As for artillery, the main reason Mahan suggested the glacis is to make difficult any attempt to break up the abattis by shot or shell.  If well constructed, the glacis would serve to ricochet the projectile over the abattis.  And if the rest of the fort were properly constructed, the projectile would continue to sail over the parapet and all vital areas… expending at some point well to the rear of the defense.  We see that illustrated, in reference to the other components, in Figure 26:

PlateIIIFig26

The obstacle at the bottom of the ditch in this case is a small picket.  But we might refer to some wartime photos to see an abattis used in the ditch, laid against the counterscarp, as Mahan suggested:

32419u

We see an abattis laid against the counterscarp, which we are looking over, in the foreground.  In the background we see palisades and other obstacles… which we will discuss in due time.  Wheeler, writing post-war, offered one other alternative along this theme.  He suggested planting the abattis upright in the ditch as so:

WheelerFig65

The other variation mentioned by Mahan, felled trees still attached to the stump, was perhaps more so a field expedient.  As he said, perhaps where light troops were defending a wood line.  Beyond just forming a supplement to the main fortification, the abattis might be called to serve as the main line of defense in some situations:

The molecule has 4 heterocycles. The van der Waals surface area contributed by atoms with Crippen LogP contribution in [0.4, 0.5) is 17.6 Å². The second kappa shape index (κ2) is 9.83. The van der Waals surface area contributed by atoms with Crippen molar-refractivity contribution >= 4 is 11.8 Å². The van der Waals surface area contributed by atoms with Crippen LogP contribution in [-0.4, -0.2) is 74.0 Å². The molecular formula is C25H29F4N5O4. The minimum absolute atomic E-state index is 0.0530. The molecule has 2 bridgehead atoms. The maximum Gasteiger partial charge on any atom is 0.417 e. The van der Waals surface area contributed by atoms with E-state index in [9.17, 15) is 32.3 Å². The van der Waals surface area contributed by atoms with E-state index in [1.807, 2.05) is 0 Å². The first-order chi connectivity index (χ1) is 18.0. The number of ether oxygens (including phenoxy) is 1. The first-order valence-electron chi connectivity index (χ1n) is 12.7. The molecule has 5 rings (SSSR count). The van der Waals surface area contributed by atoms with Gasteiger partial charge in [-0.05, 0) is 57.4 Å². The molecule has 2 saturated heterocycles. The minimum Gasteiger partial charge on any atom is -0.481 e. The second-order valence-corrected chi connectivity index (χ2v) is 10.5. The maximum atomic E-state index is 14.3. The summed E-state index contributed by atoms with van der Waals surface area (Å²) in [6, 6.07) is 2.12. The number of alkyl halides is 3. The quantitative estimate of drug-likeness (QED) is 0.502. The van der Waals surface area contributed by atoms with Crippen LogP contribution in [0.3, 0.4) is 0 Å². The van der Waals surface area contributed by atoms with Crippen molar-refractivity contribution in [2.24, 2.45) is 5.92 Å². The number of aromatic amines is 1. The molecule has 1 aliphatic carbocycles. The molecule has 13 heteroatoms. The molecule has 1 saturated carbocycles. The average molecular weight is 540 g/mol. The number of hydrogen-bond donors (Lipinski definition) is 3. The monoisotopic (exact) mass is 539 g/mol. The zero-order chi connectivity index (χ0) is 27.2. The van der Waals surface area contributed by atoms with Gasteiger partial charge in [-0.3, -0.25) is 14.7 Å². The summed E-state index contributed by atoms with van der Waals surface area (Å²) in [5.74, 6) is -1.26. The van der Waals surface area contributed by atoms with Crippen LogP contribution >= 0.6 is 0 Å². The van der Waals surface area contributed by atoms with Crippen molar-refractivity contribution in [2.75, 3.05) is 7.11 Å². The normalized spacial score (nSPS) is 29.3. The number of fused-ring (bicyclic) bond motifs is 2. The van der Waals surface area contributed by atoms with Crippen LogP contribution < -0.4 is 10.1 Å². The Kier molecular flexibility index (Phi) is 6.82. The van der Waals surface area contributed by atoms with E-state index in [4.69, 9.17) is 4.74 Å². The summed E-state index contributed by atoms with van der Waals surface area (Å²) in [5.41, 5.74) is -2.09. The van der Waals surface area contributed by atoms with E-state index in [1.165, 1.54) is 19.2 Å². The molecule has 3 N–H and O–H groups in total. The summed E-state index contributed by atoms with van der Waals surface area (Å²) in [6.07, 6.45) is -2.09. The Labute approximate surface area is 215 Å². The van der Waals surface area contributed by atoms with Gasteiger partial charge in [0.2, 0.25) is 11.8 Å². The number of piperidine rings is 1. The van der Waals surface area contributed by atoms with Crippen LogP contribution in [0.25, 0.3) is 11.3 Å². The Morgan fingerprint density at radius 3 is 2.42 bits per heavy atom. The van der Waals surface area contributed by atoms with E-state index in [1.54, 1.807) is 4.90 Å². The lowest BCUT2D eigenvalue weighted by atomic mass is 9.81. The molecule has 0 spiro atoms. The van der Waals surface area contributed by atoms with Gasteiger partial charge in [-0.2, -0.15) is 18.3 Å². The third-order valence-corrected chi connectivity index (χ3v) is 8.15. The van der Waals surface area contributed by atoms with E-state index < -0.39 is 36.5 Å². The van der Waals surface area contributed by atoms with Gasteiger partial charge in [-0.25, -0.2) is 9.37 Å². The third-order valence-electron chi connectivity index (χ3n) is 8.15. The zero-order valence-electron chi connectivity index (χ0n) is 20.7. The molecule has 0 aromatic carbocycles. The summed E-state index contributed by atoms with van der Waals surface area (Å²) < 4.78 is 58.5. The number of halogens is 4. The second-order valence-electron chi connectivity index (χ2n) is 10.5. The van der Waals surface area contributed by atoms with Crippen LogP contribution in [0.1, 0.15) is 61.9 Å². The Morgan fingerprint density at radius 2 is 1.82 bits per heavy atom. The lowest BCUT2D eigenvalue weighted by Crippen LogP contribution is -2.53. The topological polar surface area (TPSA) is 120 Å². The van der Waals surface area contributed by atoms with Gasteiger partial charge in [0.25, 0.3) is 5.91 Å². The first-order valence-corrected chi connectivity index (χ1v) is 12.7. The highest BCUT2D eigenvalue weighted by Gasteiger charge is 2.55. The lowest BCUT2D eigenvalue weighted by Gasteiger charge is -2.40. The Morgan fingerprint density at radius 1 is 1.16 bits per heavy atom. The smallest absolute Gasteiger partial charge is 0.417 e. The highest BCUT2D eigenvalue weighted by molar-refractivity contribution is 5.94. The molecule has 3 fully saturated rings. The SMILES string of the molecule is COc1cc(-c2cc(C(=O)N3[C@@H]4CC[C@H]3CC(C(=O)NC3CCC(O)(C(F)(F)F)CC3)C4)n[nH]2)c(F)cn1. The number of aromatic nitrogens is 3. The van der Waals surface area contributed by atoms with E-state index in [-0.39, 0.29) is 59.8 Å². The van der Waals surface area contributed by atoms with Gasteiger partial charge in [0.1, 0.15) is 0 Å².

This is an excellent obstacle in a wooded country, and admits of good defense, if a slight parapet is thrown up behind it.  The parapet may be made of the trunks of trees laid on each other with a shallow ditch, or trench, behind them; the earth from which is thrown against the trunks. In an open position it may be relied on as a security against surprise, particularly of cavalry.

Abattis were relatively simple, as far as obstacles go.  Very little effort needed to create them.  And the materials were usually easy to come by.  Likewise, once in place the abattis were easy to maintain. So we see a lot of them in Civil War photographs.  One of my favorite studies in that regard is Fort McAllister: